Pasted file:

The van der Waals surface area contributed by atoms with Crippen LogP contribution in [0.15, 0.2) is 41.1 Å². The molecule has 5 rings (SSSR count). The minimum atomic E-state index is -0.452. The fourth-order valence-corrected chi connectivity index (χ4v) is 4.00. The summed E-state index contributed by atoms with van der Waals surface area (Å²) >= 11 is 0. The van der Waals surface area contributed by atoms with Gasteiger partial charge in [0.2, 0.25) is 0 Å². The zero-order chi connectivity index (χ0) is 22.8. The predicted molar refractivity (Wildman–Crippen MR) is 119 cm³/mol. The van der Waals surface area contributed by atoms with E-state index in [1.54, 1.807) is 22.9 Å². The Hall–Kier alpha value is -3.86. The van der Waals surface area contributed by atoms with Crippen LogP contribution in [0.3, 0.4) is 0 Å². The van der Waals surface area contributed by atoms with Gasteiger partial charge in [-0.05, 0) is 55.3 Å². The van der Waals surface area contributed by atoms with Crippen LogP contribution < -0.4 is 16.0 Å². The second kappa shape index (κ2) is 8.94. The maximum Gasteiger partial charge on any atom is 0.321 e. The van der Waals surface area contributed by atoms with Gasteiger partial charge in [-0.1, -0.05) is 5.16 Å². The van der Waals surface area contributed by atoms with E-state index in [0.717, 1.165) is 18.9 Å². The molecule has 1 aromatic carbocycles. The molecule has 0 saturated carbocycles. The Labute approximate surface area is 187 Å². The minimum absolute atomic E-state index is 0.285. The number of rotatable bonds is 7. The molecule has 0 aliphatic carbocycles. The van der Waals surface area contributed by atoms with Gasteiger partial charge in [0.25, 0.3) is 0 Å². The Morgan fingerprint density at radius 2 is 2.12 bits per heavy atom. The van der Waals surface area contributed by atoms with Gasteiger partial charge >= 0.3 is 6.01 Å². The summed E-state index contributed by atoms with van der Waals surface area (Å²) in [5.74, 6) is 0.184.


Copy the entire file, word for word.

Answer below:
The van der Waals surface area contributed by atoms with Crippen LogP contribution in [0.15, 0.2) is 41.1 Å². The molecule has 5 rings (SSSR count). The minimum atomic E-state index is -0.452. The fourth-order valence-corrected chi connectivity index (χ4v) is 4.00. The summed E-state index contributed by atoms with van der Waals surface area (Å²) >= 11 is 0. The van der Waals surface area contributed by atoms with Gasteiger partial charge in [0.2, 0.25) is 0 Å². The zero-order chi connectivity index (χ0) is 22.8. The predicted molar refractivity (Wildman–Crippen MR) is 119 cm³/mol. The van der Waals surface area contributed by atoms with E-state index in [1.54, 1.807) is 22.9 Å². The Hall–Kier alpha value is -3.86. The van der Waals surface area contributed by atoms with Crippen LogP contribution in [0.3, 0.4) is 0 Å². The van der Waals surface area contributed by atoms with Gasteiger partial charge in [-0.05, 0) is 55.3 Å². The van der Waals surface area contributed by atoms with Crippen LogP contribution < -0.4 is 16.0 Å². The second kappa shape index (κ2) is 8.94. The maximum Gasteiger partial charge on any atom is 0.321 e. The van der Waals surface area contributed by atoms with Gasteiger partial charge in [-0.1, -0.05) is 5.16 Å². The van der Waals surface area contributed by atoms with E-state index in [0.717, 1.165) is 18.9 Å². The molecule has 1 aromatic carbocycles. The molecule has 0 saturated carbocycles. The Labute approximate surface area is 187 Å². The minimum absolute atomic E-state index is 0.285. The number of rotatable bonds is 7. The molecule has 0 aliphatic carbocycles. The van der Waals surface area contributed by atoms with Gasteiger partial charge in [0.25, 0.3) is 0 Å². The Morgan fingerprint density at radius 2 is 2.12 bits per heavy atom. The van der Waals surface area contributed by atoms with Gasteiger partial charge >= 0.3 is 6.01 Å². The summed E-state index contributed by atoms with van der Waals surface area (Å²) in [5.74, 6) is 0.184.